Much about the clearance process resembles the Pirate’s Code: “more what you’d call guidelines than actual rules.” This case-by-case system is meant to consider the whole person, increase process security, and allow the lowest-risk/highest-need candidates to complete the process. However, it also creates a  lot of questions for applicants. For this reason, ClearanceJobs maintains – a forum where clearance seekers can ask the cleared community for advice on their specific security concerns. Ask CJ explores questions posed  on the ClearanceJobs Blog forum

Financial reasons are consistently the number one hiccup for security clearance holders and seekers. Intense levels of debt can reflect poor decision-making or could leave a cleared professional vulnerable to blackmail. So it makes perfect sense that background investigators will do their due diligence and research your financial health.

Last week we discussed whether a spouse’s defaulted student loans would affect your security clearance. That brings up a more general question: Do background investigators conduct credit checks on you and your spouse? Well, like so much else in the world of security clearances, it depends.

Though the precise credit bureau or methods are not explicit (for security reasons), it is a pretty sure bet that an applicant’s credit will be checked. That is why applicants sign a credit release to allow investigators to research their credit history.  And now as the government is working to depend more heavily on electronic continuous investigation, you can count on the government continually monitoring your credit if you hold a clearance – even if you’ve had it frozen.

What about My Spouse’s Credit Report?

Credit reports are held only by individuals – not a couple. Each report is linked to a person’s social security number. But don’t let this fool you into thinking your spouse or cohabitant’s finances don’t matter. They do. So will they run a credit check on your significant other? Maybe. But probably not.

According to William Henderson, retired investigator, president of Federal Clearance Assistance Service, and ClearanceJobs contributor, investigative methods can’t be disclosed.

“The 2012 Federal Investigative Standards (FIS) are “For Official Use Only—FOUO,” so I can’t say exactly what’s being done.  However, Credit Bureau Reports (CBRs) were not obtained on an applicant’s spouse or cohabitant prior to implementation of the 2012 FIS, which occurred between 2014 and 2016.  Since then I’ve seen dozens of my clients’ OPM investigative reports, and I’ve never seen a CBR on a spouse/cohabitant.  That doesn’t mean the government can’t or won’t do it, but I am pretty sure it’s not part of any standard background investigation.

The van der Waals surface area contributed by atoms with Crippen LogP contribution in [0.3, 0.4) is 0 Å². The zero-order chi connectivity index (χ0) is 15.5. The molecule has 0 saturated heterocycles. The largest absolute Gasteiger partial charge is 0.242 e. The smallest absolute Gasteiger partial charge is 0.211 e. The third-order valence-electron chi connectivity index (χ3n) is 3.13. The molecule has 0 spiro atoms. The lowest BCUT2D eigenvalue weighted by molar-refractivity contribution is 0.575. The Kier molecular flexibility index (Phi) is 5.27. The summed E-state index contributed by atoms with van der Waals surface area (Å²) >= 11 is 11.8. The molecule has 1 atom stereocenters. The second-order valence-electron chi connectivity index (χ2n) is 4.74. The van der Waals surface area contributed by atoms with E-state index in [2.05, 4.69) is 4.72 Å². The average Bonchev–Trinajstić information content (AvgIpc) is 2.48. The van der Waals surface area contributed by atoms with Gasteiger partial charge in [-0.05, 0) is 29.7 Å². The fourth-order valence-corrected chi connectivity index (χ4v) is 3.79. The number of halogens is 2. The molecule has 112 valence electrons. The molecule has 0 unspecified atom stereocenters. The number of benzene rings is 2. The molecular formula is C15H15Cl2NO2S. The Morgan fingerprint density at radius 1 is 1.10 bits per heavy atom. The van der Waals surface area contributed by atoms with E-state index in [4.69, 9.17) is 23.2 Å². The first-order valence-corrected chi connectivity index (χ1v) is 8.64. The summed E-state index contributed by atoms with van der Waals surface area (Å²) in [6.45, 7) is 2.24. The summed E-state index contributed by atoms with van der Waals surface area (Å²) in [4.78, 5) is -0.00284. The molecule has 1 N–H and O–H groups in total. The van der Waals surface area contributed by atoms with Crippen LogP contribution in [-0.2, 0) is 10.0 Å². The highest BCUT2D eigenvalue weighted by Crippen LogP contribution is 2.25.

There’s also the issue of whether a “Fair Credit Reporting Disclosure and Authorization” (credit release) would have to be obtained from the spouse/cohabitant.  The applicant credit release is a relatively new thing.  Applicant CBRs were obtained for years without it.  If the government is reluctant to get a CBR on an applicant without a credit release, I doubt they’d get one on a spouse/cohabitant without a release.”

So without a release, it’s very unlikely that investigators will run an official credit check on your spouse. However, remember that debt or purchases on shared accounts or in shared property states will affect your credit as much as it does theirs.


If you have a tough question about your clearance investigation, be sure to contact an attorney who specializes in security clearance matters. You can also post your questions on the forum at the ClearanceJobs Blog.

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Caroline's background is in public policy, non-profit fundraising, and - oddly enough - park rangering. Though she once dreamed of serving America secretly in the CIA, she's grateful she's gotten to serve America publicly - both through the National Park Service and right here at ClearanceJobs.